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Published: Jun 01, 2020 6 min read
Jade Schulz for Money

When you've been in lockdown for weeks, it's natural to start fantasizing about moving. The idea of being somewhere else — let alone in a spacious house with amenities — sounds pretty appealing right now.

But the logistics might be tricky, especially given how the coronavirus crisis has upended people's future plans.

How far out should you start saving for a house? What should the timeline look like? Should you be putting money away now if you're years away from actually buying real estate?

The answer is yes, according to Jackie Boies, the senior director of housing and bankruptcy services at Money Management International. Saving early allows you to put funds away and prepare for the challenges I’ll face as a homeowner.

“Please, please start now,” she says. “Several years away is absolutely the perfect time to start.”

Boies says the more time you have to prepare, the more pleasant the home-buying experience will be. Even if you don’t end up using all the cash you set aside for the down payment, having the money on hand will help you in your decision-making process. (Think: ”How much home can you afford? Where do you want to buy? What kind of loan do you want?”) You could also use any leftovers to outfit the new house. (Think: new curtains, a lawn mower, this futuristic TV that looks like a painting.)

“If you think that you will ever buy a home, it’s never too soon to start thinking about it and start saving for it,” Boies says.

Skylar Olsen, senior principal economist at Zillow, says it’s more challenging to save for a down payment now than it used to be… and that was true way before the coronavirus hit.

She ran through some quick math. The median home value in the United States is about $250,000, and the most recent estimate on median household income is roughly $63,000. If you plan for a down payment of about 20%, that’s $50,000. If you were to save 10% of that $63,000 salary a year, it’d take you nearly eight years to reach your desired sum.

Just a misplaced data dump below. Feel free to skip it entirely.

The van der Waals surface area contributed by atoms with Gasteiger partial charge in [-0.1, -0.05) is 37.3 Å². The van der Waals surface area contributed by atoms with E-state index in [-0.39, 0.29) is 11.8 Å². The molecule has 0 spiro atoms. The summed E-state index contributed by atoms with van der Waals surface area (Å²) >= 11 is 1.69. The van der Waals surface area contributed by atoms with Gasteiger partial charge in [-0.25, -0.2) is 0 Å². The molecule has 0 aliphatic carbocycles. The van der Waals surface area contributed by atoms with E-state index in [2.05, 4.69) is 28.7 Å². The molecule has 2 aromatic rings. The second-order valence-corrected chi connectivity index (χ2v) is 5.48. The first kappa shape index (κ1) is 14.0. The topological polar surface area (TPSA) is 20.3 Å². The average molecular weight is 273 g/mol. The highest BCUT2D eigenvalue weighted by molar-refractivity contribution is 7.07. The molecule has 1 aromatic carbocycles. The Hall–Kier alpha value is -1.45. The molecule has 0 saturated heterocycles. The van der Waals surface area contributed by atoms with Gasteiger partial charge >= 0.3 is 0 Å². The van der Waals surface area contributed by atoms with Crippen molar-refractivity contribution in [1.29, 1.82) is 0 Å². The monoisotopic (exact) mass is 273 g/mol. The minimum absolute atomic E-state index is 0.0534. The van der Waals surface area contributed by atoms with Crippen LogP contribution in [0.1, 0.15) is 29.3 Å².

A couple of decades ago, achieving that goal went a lot quicker. Home values have outpaced income, so young people are getting creative. A 2019 Zillow survey found that 43% of first-time buyers with a mortgage relied on gifts and/or loans from friends and family in order to afford their down payments.

To prepare now for that eventuality, you may want to look up average house prices in specific locations you have your eye on and work backward to figure out how much you’d need to put away. You also might want to start a conversation with relatives and look at what sorts of things you're willing to sacrifice in order to buy a home. Would you be OK with cutting back on entertainment spending, getting a side hustle or canceling a vacation?

Another way to accelerate your home-buying timeline is to start researching the different types of loans, according to Luke Babich, the co-founder of Clever Real Estate. Babich says options like Federal Housing Administration loans, which allow people to finance homes with down payments as small as 3.5%, may work for you.

“It’s worth calling a couple of banks and mortgage lenders in your area to see what’s available,” he says.

Babich also recommends considering buying a property to rent out and generate revenue that I can then put back into my real estate interests. It’s a numbers game.

“Don’t let your savings timeline be the thing that’s holding you back from buying,” he adds. “You should know when you want to make the life move to buy, and plan around hitting that target.”

Bottom line: Given that it’s probably going to take several years to save up the amount of money you'll need for a down payment, you should start putting cash away now if you can. At the very least, you should consider what your long-term goals are and begin preparing for them mentally.

Even if you can’t afford to bulk up your house savings account right now, Babich says you can take this time to work on your credit score. Paying bills on time and building out your credit history will pay off later on.

“When it comes time to take out your loan and buy your dream house with your cute husband, it’s going to matter a lot what your credit score is,” he says. “Suddenly lenders want to give you their time, they want to give you tons of advice, and you get really good rates.”

More from Money:

Where Home Prices Are Heading in the Age of Coronavirus

Take David Bach's First-Time Home-Buyer's Challenge

A 10-Point Checklist All First-Time Homebuyers Should Follow